Jun 9, 2012

Cloning encrypted hard drives with Clonezilla

Clonezilla is a fantastic tool aimed at cloning hard drives and partitions, and afterwards, being able to recover them at the moment you want. It is based on several open source solutions such as partclone, partimage, ntfsclone and dd. The target of this article is to explain you why I have had to use this tool recently, :).

I have started to work in a new company last month. I received a new laptop with Windows Vista as operating system. I was working with it during the first week, then I installed Ubuntu 12.04 on a memory stick and I have been using it so far, and now, I have decided to install Ubuntu directly on the laptop.

What are the reasons? Windows Vista is terrible in order to work, spends a lot of time throughout the booting, runs very slowly and is not practical for the work that I have to carry out. Also mention that I am really surprised with Ubuntu running on a memory stick (USB 3.0), because the performance is pretty good, but the main handicap is its size (32 GB) and the requirements to work with virtual machines.

So what are the steps that I have had to follow up?

  • First of all, to make a backup of the entire disk through Clonezilla so as to be able to bring it back later.
  • Secondly, to convert the Windows installed on the laptop into a virtual machine by means of VMware Converter.
  • And finally, to install Ubuntu on the laptop. I also have installed VMware Player in order to be able to run that VM.

So as to clone the hard disk, I downloaded Clonezilla (1.2.12-60) and burned it on a memory stick, by means of UNetbootin, to be able to create a bootable USB flash drive. Once I had a Clonezilla Live media, I booted it on my laptop.

After booting Clonezilla, choosing the language and the keyboard layout (don't touch keymap), you have to select the option of Start_Clonezilla and device-image, in order to clone the disk by using an image.

Before cloning, you have to assign where the Clonezilla image will be saved to. In my case for example, I chose local_dev because I wanted to store the image on a external disk. For this purpose and after pressing the Ok button, I inserted the USB device into the laptop, and the operating system automatically detected the USB disk and mounted it as /home/partimag.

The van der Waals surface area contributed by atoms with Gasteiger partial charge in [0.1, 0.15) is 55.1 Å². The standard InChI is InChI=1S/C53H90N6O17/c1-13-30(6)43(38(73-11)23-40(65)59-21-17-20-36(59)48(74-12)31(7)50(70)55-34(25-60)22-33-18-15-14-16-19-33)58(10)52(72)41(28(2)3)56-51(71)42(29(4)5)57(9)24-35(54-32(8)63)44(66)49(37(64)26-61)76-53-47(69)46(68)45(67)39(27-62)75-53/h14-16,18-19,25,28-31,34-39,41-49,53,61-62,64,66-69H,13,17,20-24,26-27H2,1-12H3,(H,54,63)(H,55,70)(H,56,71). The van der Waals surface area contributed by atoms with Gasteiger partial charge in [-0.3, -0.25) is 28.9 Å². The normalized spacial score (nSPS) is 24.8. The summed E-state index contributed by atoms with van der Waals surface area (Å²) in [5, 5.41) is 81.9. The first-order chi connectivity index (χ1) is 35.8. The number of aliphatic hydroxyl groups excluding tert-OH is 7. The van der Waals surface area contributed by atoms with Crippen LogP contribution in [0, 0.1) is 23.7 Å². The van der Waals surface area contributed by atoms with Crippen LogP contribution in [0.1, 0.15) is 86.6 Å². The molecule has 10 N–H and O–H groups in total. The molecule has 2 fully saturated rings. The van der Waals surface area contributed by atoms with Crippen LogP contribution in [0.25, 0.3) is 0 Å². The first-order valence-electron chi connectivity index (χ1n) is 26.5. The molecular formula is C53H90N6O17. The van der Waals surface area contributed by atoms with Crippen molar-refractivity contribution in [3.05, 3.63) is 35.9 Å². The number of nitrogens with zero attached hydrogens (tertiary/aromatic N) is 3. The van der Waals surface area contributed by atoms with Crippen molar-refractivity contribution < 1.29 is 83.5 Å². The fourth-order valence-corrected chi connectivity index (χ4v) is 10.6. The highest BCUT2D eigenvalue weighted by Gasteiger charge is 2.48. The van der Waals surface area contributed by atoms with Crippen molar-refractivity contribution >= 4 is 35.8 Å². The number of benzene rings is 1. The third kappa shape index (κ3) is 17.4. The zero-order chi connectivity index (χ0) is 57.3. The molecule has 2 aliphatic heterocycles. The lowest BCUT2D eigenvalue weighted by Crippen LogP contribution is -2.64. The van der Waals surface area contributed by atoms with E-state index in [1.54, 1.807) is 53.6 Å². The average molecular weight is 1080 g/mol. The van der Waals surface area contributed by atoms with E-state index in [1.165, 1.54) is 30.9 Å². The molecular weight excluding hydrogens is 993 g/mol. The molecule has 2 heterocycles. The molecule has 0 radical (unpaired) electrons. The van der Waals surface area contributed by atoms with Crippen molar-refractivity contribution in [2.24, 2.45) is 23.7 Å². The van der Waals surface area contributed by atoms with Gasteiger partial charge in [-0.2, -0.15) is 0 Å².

Then, I had to pick out the partition of the external USB hard drive where I wanted to mount the aforementioned directory.

On the next screen, the first time that I run Clonezilla I chose Beginner mode, so as to accept the default options. That was an error because Clonezilla was not able to recognize the file system used on the disk (as I mentioned before, it was cyphered), and it failed. Therefore, I had to select the other one, Expert mode, and in this way I was able to make the copy by fitting different parameters.

The following step is to choose the option savedisk, to be able to store the local disk as an image. Then you have to input a name for the saved image and select the source disk that you want to back up.

Now you get to the Clonezilla advanced extra parameters, whereby you can decide what cloning programs and priorities you prefer. Because the hard drive was encrypted, I had to pick out the "-q1" option, in order to only use dd to clone the disk.

The next screen allows you to set various parameters about the cloning method (I left the options which come by default). And finally, you have to select the compression option. I went with the last choice, -z0 (no compression), because I preferred to manually compress it after the cloning. Below you can appreciate the command executed (bzip2 compression).

$ tar cvjf 2012-06-08-ec-img.tbz2 /media/707f1d41-f3b5-4658-aa6f-c77a7cda380a/2012-06-08-ec-img

And this is the structure of files generated by Clonezilla.

$ ls -lh /media/707f1d41-f3b5-4658-aa6f-c77a7cda380a/2012-06-08-ec-img/
total 233G
-rw-r--r-- 1 root root   69 jun  8 20:18 clonezilla-img
-rw-r--r-- 1 root root    4 jun  8 20:18 disk
-rw-r--r-- 1 root root 8,1K jun  8 20:18 Info-dmi.txt
-rw-r--r-- 1 root root  22K jun  8 20:18 Info-lshw.txt
-rw-r--r-- 1 root root 4,0K jun  8 20:18 Info-lspci.txt
-rw-r--r-- 1 root root  171 jun  8 20:18 Info-packages.txt
-rw-r--r-- 1 root root    5 jun  8 20:18 parts
-rw------- 1 root root 233G jun  8 20:18 sda1.dd-img.aa
-rw-r--r-- 1 root root   37 jun  8 19:18 sda-chs.sf
-rw-r--r-- 1 root root 1,0M jun  8 19:18 sda-hidden-data-after-mbr
-rw-r--r-- 1 root root  512 jun  8 19:18 sda-mbr
-rw-r--r-- 1 root root  261 jun  8 19:18 sda-pt.parted
-rw-r--r-- 1 root root  259 jun  8 19:18 sda-pt.sf


  1. I have been searching for this information and finally found it. Thanks!

  2. Thank you for this post. I would have never found the '-q1' option on my own. I was able to clone my Safeboot (aka - Symantec Endpoint Protection) encrypted drive onto a new drive with no issues.